Pretty Peacocks! - Tateurndina ocellicauda Nichols, 1955

Common Names: Peacock gudgeon, Peacock goby, Rainbow Gudgeon, One-eyed sleeper goby, Eye-spot Sleeper

Synonyms: None

Family: Eleotridae (Sleepers), subfamily: Eleotrinae.
Since the peacock goby is part of the Sleeper Gobies, it has separate pelvic fins. This sets the sleeper gobies apart from true gobies (Gobiidae) where they have fused pelvic fins that can be used like suction cups. T. ocellicauda is one of the smallest sleeper gobies.

Distribution: eastern Papua New Guinea (near Safia and Popondetta) in small freshwater rainforest streams.

pH: 7

Temperature: 22-26°C (71-78°F)

Size: 7.5 cm (3”) max, though 6.3cm (2½”) is more common.

Sex differences: Minimal. Colours are almost identical between male and female. They have mainly a blue body colour with interrupted red vertical stripes along the sides of their body. They have a dark spot at the base of their caudal. The fins are mainly yellow but close to the body they are red, except for the caudal which is blue with red highlights fading into yellow.  Bellies are pale. Females can be told by the dark stripe along their anal fin. (note: not all females may get this stripe) Males do not get this stripe.
Spawning: cave spawner.  Males will guard the 30+ eggs. These will hatch in 5 to 6 days.  The fry should be freeswimming in approximately 10 days, depending on temperature. If multiple females are available, the male will guard at least 2 batches at once.

Basic Care: They tend to be not too picky about food, but do show an extreme appreciation of live foods. Some seem to not take flake at all.  They are not aggressive, although they do a lot of fin flaring and mild attacks that seem to result in little to no damage.  Being gobies, Tateurndina ocellicauda tend to hang around the bottom of the tank.

We bought 2 pairs of these fish from our local petstore. We were extremely surprised to see them there. They were a bit on the expensive side, but we weren’t sure if we’d even see them again, so we got them.  All of the gobies went into a 10 gallon tank. It was the only tank I had free at the time. They pretty much all got along except the 2 males. The dominant male would go after the subdominant male, but only managed to damage the tail a bit. There was no further injury to the subdominant male.

The 10 gallon is filtered by a small sponge filter and has a large (for a 10) piece of driftwood in the tank. There are a lot of Java Fern plants in this tank as well. This led to their being lots of hiding places.  I suspect that’s why the T. ocellicauda got along so well.  I fed these fish a little bit of flake or frozen, but their main diet is baby brine shrimp.  On this diet both females got extremely fat.  One day I noticed that one female was skinnier than normal and decided to search the tank.  I found the dominant male guarding a patch of eggs that had been laid inside a “clay fish cave”.  He was at the far back of the clay decoration. Shortly after this I noticed the other female was also skinny. It turns out the male was guarding two clutches of eggs.  Those fry hatched while I was gone for the weekend and were eaten.

I was a bit disappointed but figured that they would spawn again. It didn’t take long either. Within a few more days, he’d spawned with the original female.  The subdominant male didn’t want to be left out and he spawned with the other female a few days later using part of the driftwood in the tank as his cave.  Several days later I noticed a few fry swimming in the top part of the tank. Since I’d heard conflicting reports of whether or not they’d eat their fry, I’d decided to keep them separate. So, I grabbed a Tupperware container and moved the cave into it, male and all. I waited until I saw lots of fry in the tank and then moved the cave and the male back into the main tank.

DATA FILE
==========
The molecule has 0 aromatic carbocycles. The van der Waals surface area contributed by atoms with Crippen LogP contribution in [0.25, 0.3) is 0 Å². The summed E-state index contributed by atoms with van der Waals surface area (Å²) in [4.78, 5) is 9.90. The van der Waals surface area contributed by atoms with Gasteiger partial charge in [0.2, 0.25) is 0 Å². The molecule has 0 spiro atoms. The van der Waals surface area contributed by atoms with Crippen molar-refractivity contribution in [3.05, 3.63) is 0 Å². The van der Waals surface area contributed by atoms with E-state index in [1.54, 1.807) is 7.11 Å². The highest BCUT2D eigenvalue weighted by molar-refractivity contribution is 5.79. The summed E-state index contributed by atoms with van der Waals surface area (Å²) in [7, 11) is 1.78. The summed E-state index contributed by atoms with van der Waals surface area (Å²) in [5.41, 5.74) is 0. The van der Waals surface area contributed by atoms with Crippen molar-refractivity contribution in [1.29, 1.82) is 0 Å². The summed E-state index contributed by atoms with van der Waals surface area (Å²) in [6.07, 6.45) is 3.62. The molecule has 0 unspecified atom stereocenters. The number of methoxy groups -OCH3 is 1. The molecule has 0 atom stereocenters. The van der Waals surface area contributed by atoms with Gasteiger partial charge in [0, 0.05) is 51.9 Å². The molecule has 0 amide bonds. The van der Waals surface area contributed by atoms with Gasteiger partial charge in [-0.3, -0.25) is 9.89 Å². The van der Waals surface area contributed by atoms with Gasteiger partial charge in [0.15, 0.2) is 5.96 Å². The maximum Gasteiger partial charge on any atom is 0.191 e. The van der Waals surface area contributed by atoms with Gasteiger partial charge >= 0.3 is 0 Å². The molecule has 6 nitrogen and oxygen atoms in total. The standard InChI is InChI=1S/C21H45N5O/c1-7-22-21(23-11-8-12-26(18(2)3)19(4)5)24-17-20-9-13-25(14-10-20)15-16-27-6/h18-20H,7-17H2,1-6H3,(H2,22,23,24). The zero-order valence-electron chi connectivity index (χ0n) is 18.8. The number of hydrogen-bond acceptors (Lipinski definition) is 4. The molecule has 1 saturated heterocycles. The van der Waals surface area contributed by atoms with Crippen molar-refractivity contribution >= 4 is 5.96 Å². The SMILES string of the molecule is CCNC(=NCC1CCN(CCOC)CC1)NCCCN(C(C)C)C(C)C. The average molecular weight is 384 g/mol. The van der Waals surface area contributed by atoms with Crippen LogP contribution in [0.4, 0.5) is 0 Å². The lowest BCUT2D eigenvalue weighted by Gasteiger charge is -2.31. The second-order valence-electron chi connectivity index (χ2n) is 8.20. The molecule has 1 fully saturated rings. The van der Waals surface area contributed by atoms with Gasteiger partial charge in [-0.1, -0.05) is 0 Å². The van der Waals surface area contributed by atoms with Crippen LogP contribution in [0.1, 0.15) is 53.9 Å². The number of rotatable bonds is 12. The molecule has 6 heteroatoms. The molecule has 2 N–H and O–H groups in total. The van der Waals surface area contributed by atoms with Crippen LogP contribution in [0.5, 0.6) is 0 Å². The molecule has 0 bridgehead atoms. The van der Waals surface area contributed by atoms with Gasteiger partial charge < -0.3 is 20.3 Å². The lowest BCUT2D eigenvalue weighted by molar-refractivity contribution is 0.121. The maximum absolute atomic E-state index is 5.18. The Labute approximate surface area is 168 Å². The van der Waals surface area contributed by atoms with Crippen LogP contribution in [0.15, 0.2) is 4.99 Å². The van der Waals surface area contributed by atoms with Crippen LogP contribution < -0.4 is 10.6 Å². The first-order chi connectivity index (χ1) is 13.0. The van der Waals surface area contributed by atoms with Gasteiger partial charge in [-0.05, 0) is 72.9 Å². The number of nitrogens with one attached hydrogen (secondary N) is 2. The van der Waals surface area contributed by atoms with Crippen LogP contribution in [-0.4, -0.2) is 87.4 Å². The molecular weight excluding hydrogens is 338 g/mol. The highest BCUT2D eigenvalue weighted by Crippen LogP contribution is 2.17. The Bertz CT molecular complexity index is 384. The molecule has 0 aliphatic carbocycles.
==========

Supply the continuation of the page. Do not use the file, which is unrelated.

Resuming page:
The Tupperware container is not filtered but does have air going into it. I also moved a bunch of the Java Fern into the tank to help feed the newborn peacock gobies. The fry were fed on microworms for several days and then went onto baby brine shrimp. They do not grow all that quickly. I only changed enough water to replace water sucked out when doing minor bottom cleaning for the fish. I also added in a small Spixi snail to help deal with the leftover food on the bottom.

Shortly after moving the fry to their own container I kept noticing only 3 fish in the tank. I realized I was seeing the two females and the subdominant male only. The damage to the male was healing up. I decided to check the tank more thoroughly and could not find the dominant male.  I had a bad feeling and found him underneath the tank stand all dried up.

The three fish continue to spawn in the tank, with the subdominant male taking over the “fish cave”.  Not all the fry survive but there are quite a few fry swimming in the tank with the parents of many different spawns.  

After a couple of months the fry were not even ½” but did have the tail spot that the species is known for.  Tinges of yellow and black on the fins are also visible to the naked eye.  I suspect that these fish can be tough to raise if you don’t have enough small food for the newly hatched fry.  I really enjoy these fish and would recommend them to anyone with a small tank available for a species tank.  They don’t need a species tank, but to get fry I think it’s better for the fish to be kept separate from other fish.

 © Copyright 1999-2009 Lisa Boorman
All Rights Reserved

Suggested Reading:

Baensch Aquarium Atlas by Dr. Rüdiger Riehl & Hans A. Baensch

Rainbowfishes In Nature and in the Aquarium by Dr. Gerald R. Allen

Australian freshwater fishes : biology and management by John R. Merrick
 Aqualog Special: Breathtaking Rainbows by Harro Hieronimus                                               

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